The purpose of the new tax—which was implemented in June 2011 but not presented to the Haitian parliament for ratification—was to raise funds for an accessible national education program which would waive all of the registration fees for primary students. At the time it was hailed as an innovative way for cash strapped Haiti to raise funds for much needed public services and by September 2011 it was announced that the fund had raised roughly $28 million. However, the promise of the program was short lived, as Martelly came under fire from Digicel Director Dennis O’Brien, who requested an audit of the National Education Fund in January after hearing that Governor of the National Bank of Haiti, Charles Castel, announced that only $2 million remained in the fund. The man responsible for administering the failed National Education Fund was then Foreign Minister, and current Prime Minister, Laurent Lamothe.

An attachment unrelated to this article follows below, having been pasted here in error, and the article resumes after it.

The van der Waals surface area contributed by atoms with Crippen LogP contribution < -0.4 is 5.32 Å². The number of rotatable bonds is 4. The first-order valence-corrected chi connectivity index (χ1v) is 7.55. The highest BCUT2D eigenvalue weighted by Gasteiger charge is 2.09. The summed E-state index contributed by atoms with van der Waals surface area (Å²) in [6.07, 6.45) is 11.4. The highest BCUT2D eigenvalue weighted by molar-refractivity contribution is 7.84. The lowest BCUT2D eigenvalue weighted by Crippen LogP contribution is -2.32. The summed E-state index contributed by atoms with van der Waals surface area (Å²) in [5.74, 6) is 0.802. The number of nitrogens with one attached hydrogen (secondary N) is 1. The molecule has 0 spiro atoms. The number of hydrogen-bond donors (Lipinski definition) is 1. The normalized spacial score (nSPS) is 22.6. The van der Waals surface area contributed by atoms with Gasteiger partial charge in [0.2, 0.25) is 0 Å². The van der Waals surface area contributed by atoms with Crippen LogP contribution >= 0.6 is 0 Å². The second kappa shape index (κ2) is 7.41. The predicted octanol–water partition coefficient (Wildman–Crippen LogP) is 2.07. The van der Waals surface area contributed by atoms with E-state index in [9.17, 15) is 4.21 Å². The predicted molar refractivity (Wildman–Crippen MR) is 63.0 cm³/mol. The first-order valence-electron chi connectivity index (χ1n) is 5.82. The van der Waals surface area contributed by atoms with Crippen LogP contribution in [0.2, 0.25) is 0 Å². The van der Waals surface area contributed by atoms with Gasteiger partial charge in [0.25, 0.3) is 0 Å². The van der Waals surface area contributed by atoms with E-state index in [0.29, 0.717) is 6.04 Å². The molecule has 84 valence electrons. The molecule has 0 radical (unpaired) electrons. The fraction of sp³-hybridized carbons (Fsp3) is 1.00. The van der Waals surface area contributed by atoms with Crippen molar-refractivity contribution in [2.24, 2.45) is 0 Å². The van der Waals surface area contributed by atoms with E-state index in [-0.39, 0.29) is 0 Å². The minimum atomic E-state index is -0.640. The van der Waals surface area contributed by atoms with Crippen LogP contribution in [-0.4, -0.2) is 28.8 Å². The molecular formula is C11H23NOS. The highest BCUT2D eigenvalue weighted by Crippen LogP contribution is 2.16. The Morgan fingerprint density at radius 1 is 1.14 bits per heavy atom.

Inside the venue at Brooklyn College, Martelly wasn’t shaken by the allegations of corruption related to the failed National Education Fund but revealed his impressive level of denial by stating that “Rebuilding Haiti is not just about the physical buildings, it’s about having the people who can lead and manage the projects… It’s about the freedom of the people. How can someone be free if he can’t eat… if he doesn’t have access to health care, to a good education?”

In an effort which would only prove his critics right and fuel more allegations about the mismanagement of funds, Martelly flew to the General Assembly in New York with an enormous entourage consisting of 78 people.